George Washington Papers

From George Washington to Robert Howe, 25 May 1780

Head Qrs May 25th 1780.

Dear Sir

I have received Your Two favours of the 22nd Instant. The distresses of the Troops under your command give me great pain and what adds to it, is, I have it not in my power to administer to their relief. Our situation here is equally melancholy, for the Troops on several days have been entirely without meat, and at best on half & quarter allowance for a considerable time. I very sincerely hope that you will derive support from Connecticut, in consequence of your letter & the representation which would be made by Colo. Hay. With respect to the Flour ordered to the North River—I find on inquiry it has been stopped at Springfield for want of the means of transportation. Colo. Stewart the Issuing Commissary set out yesterday to get it in motion again if possible. If this difficulty can be surmounted a further supply shall be attempted. On account of the deranged state of our Finance and the total want of money, every thing is almost at a stand.

If you can spare any Men for the purpose—I wish you to employ them in making fascines & Gabions. The nearer they can be made to the River the better. I fear we shall find but a bad account of those which were prepared on the Sound, but even if this Should not be the case, we ought to provide a considerable number.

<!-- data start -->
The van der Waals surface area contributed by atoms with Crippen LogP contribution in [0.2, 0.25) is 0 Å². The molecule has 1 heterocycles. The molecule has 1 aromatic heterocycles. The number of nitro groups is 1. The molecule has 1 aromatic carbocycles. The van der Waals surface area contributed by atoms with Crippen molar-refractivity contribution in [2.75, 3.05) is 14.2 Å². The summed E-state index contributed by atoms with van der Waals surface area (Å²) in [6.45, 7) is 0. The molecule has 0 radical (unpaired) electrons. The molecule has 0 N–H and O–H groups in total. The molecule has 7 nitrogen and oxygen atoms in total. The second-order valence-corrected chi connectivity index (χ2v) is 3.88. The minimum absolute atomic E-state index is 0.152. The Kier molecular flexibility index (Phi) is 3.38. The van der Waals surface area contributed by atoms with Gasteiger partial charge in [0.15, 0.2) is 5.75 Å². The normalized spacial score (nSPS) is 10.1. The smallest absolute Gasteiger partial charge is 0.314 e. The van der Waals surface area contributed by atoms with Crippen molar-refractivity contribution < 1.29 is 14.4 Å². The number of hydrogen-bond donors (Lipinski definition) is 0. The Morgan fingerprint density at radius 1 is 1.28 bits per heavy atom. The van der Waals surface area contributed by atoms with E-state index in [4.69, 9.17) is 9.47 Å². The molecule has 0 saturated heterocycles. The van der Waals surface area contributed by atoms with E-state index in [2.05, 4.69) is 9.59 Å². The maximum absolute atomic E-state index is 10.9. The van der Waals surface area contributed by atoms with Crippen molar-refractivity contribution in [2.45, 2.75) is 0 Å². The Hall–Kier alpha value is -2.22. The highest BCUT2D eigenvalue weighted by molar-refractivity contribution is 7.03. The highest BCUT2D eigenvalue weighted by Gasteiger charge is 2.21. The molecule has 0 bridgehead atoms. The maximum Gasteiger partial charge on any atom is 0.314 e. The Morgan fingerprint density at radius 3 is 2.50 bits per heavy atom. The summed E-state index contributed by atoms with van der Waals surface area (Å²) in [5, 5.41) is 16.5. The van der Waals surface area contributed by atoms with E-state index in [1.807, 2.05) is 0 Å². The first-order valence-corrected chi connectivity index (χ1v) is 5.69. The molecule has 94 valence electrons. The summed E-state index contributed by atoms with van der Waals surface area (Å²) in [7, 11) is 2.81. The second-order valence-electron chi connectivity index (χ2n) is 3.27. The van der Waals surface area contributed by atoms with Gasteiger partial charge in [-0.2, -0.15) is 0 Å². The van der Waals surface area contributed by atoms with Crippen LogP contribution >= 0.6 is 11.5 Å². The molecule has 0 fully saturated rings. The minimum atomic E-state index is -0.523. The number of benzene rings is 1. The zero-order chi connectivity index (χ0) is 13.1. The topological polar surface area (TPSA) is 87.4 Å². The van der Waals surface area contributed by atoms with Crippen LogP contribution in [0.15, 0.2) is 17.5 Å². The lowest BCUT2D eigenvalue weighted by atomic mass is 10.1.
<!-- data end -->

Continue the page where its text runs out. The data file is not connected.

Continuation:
I thank you for your intelligence: A variety of reports of the same nature with respect to Sir Henry Clinton’s raising the seige of Charles town, and returning, have been received through other Channels: How far they are to be depended on I cannot determine; but it seems beyond doubt that the Enemy are under great anxiety about something. I have had no official accounts from Charles Town myself since the 9th of April–but letters have been received by Gentlemen from their Friends in the Country, as low down as the 24th mentioning that the Enemy seemed to be turning the Siege into a Blockade.

I am pained to find that the spirit of resigning still prevails in the Massachusetts line. A day scarcely passes without one or more applications on this head. This conduct at this time is very disreputable to those who practice it, unless in cases of very pressing necessity and cannot but be injurious to the service. If the same disposition should continue when we come to act in the Field there will not be Officers to command the Men. I wish you to speak to the Brigadiers & the Field Officers on the subject, who I am persuaded will use their influence to prevent so disagreeable & pernicious a practice. I am,Dear Sirwith great regard Yr Most Obed sert

G. Washington

DLC: Papers of George Washington.

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